Waking up to muggy tropical rainfall was quite a change this morning compared to the blizzard that greeted me forty-eight hours ago. After a spectacular breakfast of fried eggs, bruschetta, papaya, muffins, fresh orange juice, and coffee, we boarded the bus to drive into Central Havana. “El Gran Teatro de La Habana Alicia Alonso” was one of the most beautiful buildings I have ever been to. Marble could be seen everywhere one looked and it was a place which fostered the arts. The building’s theater was newly renovated, and our tour guide told us a plethora if information about its history. It is strange to me how Cuba prioritizes its restoration projects, and its aid to citizens; theaters get renovated before some neighborhoods or roads. I imagine it all has to do with the image of the nation, its history, and its need to rejuvenate itself.
The difference between seeing the regal and palace-like theater, then walking through Vedado on our tour with our guide, Ana, was rather unbelievable. Both places were a juxtaposition of beautiful and expensive restoration, and then crumbling buildings that were empty and overgrown. Never before have I been to a place where the difference between the rich and the poor are so highly visible. Yet here, I would not necessarily have expected it to be so, because of the country’s communist politics and the fact that everyone receives money from the government. Although it is not a large sum, and certainly not enough to live on, I would have imagined that the stipend would lend a different outcome. I find it sad that many people make only enough money to survive, and not to maintain their homes or neighborhoods from further deterioration. Nevertheless, the things which I encounter here make me ponder Cuba’s rationale for restoration.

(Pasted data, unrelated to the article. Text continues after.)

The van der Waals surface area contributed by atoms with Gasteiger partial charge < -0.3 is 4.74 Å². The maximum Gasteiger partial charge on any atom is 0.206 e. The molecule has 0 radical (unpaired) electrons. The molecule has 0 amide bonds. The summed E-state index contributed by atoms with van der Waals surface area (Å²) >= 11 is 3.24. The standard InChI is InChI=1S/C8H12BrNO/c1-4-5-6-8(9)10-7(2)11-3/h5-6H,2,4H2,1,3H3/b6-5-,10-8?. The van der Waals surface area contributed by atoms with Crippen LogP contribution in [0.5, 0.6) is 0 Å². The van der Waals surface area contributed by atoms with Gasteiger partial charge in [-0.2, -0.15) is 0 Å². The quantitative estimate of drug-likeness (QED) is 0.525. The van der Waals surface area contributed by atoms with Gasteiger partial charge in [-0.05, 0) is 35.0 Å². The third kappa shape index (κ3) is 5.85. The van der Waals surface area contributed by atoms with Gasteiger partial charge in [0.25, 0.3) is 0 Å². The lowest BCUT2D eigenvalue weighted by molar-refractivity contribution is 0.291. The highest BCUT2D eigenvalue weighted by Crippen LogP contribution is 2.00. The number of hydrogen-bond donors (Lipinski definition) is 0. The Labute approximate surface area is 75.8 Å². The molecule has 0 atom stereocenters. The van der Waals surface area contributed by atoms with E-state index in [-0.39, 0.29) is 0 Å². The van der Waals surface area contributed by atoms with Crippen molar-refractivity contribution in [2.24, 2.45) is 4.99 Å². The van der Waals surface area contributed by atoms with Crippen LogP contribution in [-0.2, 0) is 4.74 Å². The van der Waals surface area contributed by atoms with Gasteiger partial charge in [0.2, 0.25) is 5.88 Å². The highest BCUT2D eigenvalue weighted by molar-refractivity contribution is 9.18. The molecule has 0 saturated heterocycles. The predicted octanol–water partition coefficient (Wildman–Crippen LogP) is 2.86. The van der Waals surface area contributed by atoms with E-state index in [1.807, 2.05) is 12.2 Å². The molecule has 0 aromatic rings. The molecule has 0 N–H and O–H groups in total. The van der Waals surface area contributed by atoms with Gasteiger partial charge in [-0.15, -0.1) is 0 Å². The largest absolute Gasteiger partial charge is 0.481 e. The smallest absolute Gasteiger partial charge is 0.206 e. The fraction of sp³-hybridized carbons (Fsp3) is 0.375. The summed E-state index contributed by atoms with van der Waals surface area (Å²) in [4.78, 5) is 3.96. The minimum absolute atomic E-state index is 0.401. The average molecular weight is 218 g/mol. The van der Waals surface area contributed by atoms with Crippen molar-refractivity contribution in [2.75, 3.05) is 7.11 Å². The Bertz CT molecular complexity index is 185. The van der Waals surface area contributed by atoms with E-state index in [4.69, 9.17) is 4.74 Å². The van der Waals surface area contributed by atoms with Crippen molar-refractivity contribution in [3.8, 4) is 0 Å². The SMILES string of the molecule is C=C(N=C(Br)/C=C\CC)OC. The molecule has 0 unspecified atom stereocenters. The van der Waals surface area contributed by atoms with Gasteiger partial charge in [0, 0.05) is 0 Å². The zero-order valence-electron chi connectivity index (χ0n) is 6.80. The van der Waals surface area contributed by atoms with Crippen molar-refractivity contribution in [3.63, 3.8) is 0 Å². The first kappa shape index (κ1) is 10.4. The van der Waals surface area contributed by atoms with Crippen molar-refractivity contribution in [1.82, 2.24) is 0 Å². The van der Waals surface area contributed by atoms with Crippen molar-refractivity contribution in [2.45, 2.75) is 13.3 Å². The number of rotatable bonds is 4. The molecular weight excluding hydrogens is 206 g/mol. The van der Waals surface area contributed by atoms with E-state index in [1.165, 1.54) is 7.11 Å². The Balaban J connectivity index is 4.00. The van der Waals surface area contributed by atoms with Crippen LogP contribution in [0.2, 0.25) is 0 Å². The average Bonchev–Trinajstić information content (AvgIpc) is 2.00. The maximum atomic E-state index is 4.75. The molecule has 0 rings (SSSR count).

Knowing that Vedado was once the neighborhood of mostly professionals and other affluent figures, it is amazing to acknowledge this with much of what I have seen, while still appreciating the eerie beauty that it brings in its current state – despite its disrepair. I try to imagine what it was like in its prime, and how glorious it was compared to the rich, yet desolate forms which remain today. The chipping paint and crumbling stucco draw me in unlike many of the things I see around home. All of the scenes we pass are eye-catching to me, but the deteriorating architecture grabs me like nothing else. Perhaps it is the abstraction of the things with which we are so familiar. We, as students from Lowell, encounter very few dilapidated buildings compared to what we see here in Havana, and certainly not to the same extent. Peeling paint versus crumbling stucco aren’t exactly on the same parallel, never mind the complete collapse of a home or business. Seeing those forms in their rubble-like state due to disrepair, weather, and neglect are reminders of what it takes to maintain a nation governmentally, yet also physically.
In some ways, Lowell and Havana share similarities in their histories. Both were once places of innovation, growth, wealth, and development. Lowell during it’s years of industrialization and the Industrial Revolution, and Havana after its independence from Spain. These cities bloomed with business and population, growing and expanding more than ever. They were the pride and joy of regions, and they were cared for by those who sought value from them. However, both eventually fell into disrepair, never (yet) to make a full recovery. Lowell still struggles with its image as a dangerous city, and Havana still crumbles as much as it is restored. As I walk around Havana, I cannot help but see similarity after similarity between Lowell and Cuba. Both places have managed to harness nature’s powerful waterways in engineering feats such as the Malecón (a massive sea wall in Havana) and Lowell’s many canals from the Merrimack and Concord rivers. The cities strive to make themselves better, more attractive, and restore themselves to their prior glory, yet the element of their peril still remains. In Cuba, it’s the collapsing buildings, disjointed sidewalks, and flooding streets. In Lowell, it’s the nearly constant sirens signaling crime or danger, shady neighborhoods, and bumpy roads. While the cities are making great strides in repairing themselves, their pasts still linger as a reminder of what was. Cuba has been absolutely fascinating to me so far, and I cannot wait for what will come.
Statue of Alicia Alonzo, by Sculptors José Villa Soberón and Gabriel Cisneros
Deteriorating home in Vedado